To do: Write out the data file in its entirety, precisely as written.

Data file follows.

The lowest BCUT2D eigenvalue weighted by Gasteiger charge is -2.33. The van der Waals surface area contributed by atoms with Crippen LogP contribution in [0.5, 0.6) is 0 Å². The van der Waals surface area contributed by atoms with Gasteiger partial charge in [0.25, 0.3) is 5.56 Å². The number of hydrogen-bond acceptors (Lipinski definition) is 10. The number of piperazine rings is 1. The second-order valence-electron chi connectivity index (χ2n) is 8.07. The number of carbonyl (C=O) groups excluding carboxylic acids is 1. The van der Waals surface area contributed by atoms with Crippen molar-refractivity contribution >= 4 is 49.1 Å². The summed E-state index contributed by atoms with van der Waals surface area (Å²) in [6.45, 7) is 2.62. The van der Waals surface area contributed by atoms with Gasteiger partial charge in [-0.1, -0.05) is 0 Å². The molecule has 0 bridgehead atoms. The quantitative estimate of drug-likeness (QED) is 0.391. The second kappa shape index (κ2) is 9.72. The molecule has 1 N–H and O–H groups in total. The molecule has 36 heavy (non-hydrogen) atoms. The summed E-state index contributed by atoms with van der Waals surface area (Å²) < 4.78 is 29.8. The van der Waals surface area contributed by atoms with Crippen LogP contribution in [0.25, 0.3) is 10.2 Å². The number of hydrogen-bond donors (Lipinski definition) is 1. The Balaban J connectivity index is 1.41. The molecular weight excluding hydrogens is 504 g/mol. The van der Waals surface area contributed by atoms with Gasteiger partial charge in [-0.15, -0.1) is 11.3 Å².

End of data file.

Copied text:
The lowest BCUT2D eigenvalue weighted by Gasteiger charge is -2.33. The van der Waals surface area contributed by atoms with Crippen LogP contribution in [0.5, 0.6) is 0 Å². The van der Waals surface area contributed by atoms with Gasteiger partial charge in [0.25, 0.3) is 5.56 Å². The number of hydrogen-bond acceptors (Lipinski definition) is 10. The number of piperazine rings is 1. The second-order valence-electron chi connectivity index (χ2n) is 8.07. The number of carbonyl (C=O) groups excluding carboxylic acids is 1. The van der Waals surface area contributed by atoms with Crippen molar-refractivity contribution >= 4 is 49.1 Å². The summed E-state index contributed by atoms with van der Waals surface area (Å²) in [6.45, 7) is 2.62. The van der Waals surface area contributed by atoms with Gasteiger partial charge in [-0.1, -0.05) is 0 Å². The molecule has 0 bridgehead atoms. The quantitative estimate of drug-likeness (QED) is 0.391. The second kappa shape index (κ2) is 9.72. The molecule has 1 N–H and O–H groups in total. The molecule has 36 heavy (non-hydrogen) atoms. The summed E-state index contributed by atoms with van der Waals surface area (Å²) < 4.78 is 29.8. The van der Waals surface area contributed by atoms with Crippen LogP contribution in [0.25, 0.3) is 10.2 Å². The number of hydrogen-bond donors (Lipinski definition) is 1. The Balaban J connectivity index is 1.41. The molecular weight excluding hydrogens is 504 g/mol. The van der Waals surface area contributed by atoms with Gasteiger partial charge in [-0.15, -0.1) is 11.3 Å².